- © 2010 by the Seismological Society of America
On 29 September 2009, a strong earthquake took place south of the Samoa Islands in the southcentral Pacific. It triggered a local tsunami, which caused considerable damage and 189 fatalities on the Samoa Islands and in the northern Tonga archipelago. We present here the results of a tsunami survey conducted by an International Tsunami Survey Team in the Samoa Islands on 4-10 October 2009 and in northern Tonga on 25–27 November 2009.
The Earthquake of 29 September 2009: Geographical Background
The earthquake occurred at 17:48:10 GMT (local time 06:48 on the 29th in Samoa; on the 30th in Tonga), with a source located at 15.51°S and 172.03°W and a focal depth estimated at 18 km by the U.S. Geological Survey (USGS). The epicenter is thus 200 km south of the Samoa Islands and 350 km NNE of the principal groups of Tonga (Figure 1). Note however, the presence of a small island, Niuatoputapu, only 200 km WSW of the epicenter.
The Samoa Islands comprise the territory of American Samoa, which regroups the island of Tutuila (142 km2; capital: Pago Pago), and the islets of Ofu, Olosega, Ta'u, Rose, and Swains, and the independent country of Samoa (formerly Western Samoa), comprised of the islands of Upolu (1,125 km2; capital: Apia), Savai'i (1,708 km2), and a few islets including Manono. The island of Niuatoputapu, the nearby islet of Tafahi, and the more distant island of Niuafo'ou belong to the Kingdom of Tonga.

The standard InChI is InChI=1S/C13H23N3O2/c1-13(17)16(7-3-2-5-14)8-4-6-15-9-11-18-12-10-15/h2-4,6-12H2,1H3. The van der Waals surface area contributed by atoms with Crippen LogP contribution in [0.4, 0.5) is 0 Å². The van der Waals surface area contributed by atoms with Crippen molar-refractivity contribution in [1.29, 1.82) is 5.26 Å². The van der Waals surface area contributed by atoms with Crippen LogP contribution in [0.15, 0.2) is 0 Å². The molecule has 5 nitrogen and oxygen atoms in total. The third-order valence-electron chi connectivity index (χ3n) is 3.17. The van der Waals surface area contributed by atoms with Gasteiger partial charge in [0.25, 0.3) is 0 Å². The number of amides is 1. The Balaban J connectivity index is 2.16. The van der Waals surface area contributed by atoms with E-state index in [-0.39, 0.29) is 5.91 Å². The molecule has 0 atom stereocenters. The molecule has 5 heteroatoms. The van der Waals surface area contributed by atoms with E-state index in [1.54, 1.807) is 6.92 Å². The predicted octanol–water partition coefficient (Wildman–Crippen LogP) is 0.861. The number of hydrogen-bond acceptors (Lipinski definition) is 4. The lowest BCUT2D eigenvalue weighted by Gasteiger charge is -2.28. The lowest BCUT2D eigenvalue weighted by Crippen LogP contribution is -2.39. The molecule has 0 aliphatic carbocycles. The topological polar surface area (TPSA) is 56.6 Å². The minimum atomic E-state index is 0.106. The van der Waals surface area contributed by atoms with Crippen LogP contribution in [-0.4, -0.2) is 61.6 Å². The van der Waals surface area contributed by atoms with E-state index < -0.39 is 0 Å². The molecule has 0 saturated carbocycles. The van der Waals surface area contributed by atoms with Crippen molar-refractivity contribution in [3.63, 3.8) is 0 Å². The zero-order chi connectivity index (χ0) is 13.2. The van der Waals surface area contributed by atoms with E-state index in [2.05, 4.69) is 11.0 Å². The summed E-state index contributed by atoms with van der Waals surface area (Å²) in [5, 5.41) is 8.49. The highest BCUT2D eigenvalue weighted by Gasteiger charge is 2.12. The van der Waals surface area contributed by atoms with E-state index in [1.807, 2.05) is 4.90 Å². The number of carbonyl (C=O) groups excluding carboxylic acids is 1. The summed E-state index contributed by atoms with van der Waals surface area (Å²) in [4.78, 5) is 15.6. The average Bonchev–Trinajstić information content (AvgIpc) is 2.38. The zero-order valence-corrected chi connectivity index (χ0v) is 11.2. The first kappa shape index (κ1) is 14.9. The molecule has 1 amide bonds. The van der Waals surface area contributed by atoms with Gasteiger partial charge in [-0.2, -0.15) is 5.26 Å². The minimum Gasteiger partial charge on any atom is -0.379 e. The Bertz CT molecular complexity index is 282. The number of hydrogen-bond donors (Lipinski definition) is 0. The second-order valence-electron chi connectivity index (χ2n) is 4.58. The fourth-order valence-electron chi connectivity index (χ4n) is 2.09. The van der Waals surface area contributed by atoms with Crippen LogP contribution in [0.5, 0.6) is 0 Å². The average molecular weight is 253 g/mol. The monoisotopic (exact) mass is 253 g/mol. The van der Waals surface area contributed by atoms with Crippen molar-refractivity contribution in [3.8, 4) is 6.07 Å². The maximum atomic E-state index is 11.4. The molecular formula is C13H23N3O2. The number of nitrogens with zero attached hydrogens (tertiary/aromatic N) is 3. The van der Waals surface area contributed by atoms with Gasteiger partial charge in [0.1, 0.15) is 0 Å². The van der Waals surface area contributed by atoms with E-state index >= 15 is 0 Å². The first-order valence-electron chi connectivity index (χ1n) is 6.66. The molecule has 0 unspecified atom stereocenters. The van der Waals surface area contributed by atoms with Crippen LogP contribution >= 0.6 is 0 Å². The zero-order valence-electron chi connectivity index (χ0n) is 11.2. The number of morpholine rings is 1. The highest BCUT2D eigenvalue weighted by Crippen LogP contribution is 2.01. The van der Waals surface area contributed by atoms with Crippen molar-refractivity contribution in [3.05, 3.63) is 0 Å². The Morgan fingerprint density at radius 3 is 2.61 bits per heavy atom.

Plate Tectonics Background
The Samoa Islands are located 200 km north of the bend in the boundary of the Pacific plate marking the termination of the Kermadec-Tonga subduction zone. The convergent boundary expressing the subduction of the Pacific plate under the Australian one gives way to a strike-slip regime along a transform fault running north of the Fiji Islands, and linked across a spreading center in …